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The Story Behind Muscle Memory

February 28, 2018

 

 

You might recall the phrase “Practice makes perfect.” That phrase relates to muscle memory, considering practice means repetitive actions. Your muscles don’t remember the movement, but your brain does. Memory is the process of taking in new knowledge by learning new information, resulting in the changes in your behaviour because of an increase of understanding and skill (Hebert, 2018). Dancers can somehow memorise a wide variety of steps, technique, and styles, doing each combination so flawlessly and amazingly, with no problem! Dancers like me first learn the choreography, add in key details and extension, then dance it out repetitively to the point where it feels automatic in our bodies. When dancing repetitively, it leaves the brain to focus on different movements, like hitting a picture clearer. According to neuroscientists, the movements become mapped in the brain, creating a shorthand between thinking and doing (Solway, 2007). Basically, the more you repeat the movement, the faster your brain starts to connect and click with the movement. Also, muscle memory works when information is learned. The senses are carried through the body to the brain by sensory neurons, which are carried across synapses, creating a connection between the nerve cells, through neurotransmitters and electrical signals, resulting in cellular modifications across networks of neurons (Hebert, 2018). Remembering something causes these neural networks in our brain to reactivate, strengthen connections, and to be able to recall easier. The many ways I got myself to gain muscle memory in dance was by practicing and repeating at least two-eight counts at a time. I try to master and memorise the first two-eight counts of a routine to get the hang of it. Once I’m comfortable with the choreography I add in another two-eight counts. It can get very frustrating not being able to pick up on choreography quickly, but being patient is a big part to muscle memory. It takes time to build up muscle memory, it took me between a span of 2-3 years to feel confident on taking routines to the next level, but I still make mistakes. Lastly, be consistent! The more you practice, the better the results you will get (Raczynski, 2017). Don’t just give up - if you keep screwing up, keep practicing!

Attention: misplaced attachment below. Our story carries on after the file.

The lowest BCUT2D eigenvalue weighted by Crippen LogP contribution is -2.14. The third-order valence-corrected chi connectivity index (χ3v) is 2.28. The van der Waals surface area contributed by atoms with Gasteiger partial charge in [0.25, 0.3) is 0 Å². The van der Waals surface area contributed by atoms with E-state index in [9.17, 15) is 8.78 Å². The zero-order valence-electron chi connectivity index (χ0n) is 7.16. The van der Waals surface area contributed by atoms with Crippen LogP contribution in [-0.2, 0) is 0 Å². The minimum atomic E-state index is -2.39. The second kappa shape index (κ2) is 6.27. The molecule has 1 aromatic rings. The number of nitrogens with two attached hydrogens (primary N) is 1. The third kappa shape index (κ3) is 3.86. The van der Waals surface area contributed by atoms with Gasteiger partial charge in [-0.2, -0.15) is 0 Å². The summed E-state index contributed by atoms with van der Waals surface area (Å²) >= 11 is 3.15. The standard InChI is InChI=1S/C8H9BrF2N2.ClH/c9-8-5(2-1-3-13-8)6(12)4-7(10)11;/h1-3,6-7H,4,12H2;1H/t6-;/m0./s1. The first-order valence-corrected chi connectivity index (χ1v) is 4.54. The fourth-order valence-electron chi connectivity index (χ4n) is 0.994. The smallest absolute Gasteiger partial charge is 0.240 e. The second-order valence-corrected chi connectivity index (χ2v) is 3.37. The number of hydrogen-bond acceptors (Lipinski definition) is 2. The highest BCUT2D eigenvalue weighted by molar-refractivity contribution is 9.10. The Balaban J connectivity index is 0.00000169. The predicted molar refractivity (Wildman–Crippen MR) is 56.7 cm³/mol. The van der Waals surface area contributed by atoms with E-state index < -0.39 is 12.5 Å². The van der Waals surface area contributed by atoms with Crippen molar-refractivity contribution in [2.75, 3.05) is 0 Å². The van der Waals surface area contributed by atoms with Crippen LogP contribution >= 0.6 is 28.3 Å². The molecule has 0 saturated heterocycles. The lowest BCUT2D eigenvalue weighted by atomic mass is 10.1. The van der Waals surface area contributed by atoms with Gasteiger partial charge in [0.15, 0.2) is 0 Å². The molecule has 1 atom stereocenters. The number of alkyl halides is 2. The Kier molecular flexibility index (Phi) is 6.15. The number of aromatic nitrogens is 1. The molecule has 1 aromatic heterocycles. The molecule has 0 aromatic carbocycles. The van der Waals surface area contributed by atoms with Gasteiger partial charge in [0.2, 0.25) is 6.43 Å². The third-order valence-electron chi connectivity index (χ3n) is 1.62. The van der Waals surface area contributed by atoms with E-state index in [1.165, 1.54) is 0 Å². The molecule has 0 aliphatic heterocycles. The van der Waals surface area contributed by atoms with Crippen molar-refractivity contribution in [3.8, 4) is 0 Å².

Hebert, C. (n.d.). Retrieved January 29, 2018, from

http://www.thedancecurrent.com/feature/movement-memory

 

Raczynski, M. (2017, July 3). Retrieved January 29, 2018, from

https://www.princepsdance.uk/single-post/how-to-develop-muscle-memory-as-a-dancer-

marcin-raczynski

 

Solway, D. (2007, May 28). How the body (and mind) learns a dance. Retrieved January 29,

2018, from http://www.nytimes.com/2007/05/28/arts/28iht-dance.html?module=ArrowsNav&contentCollection=Arts&action=keypress®ion=FixedLeft&pgtype=article

 

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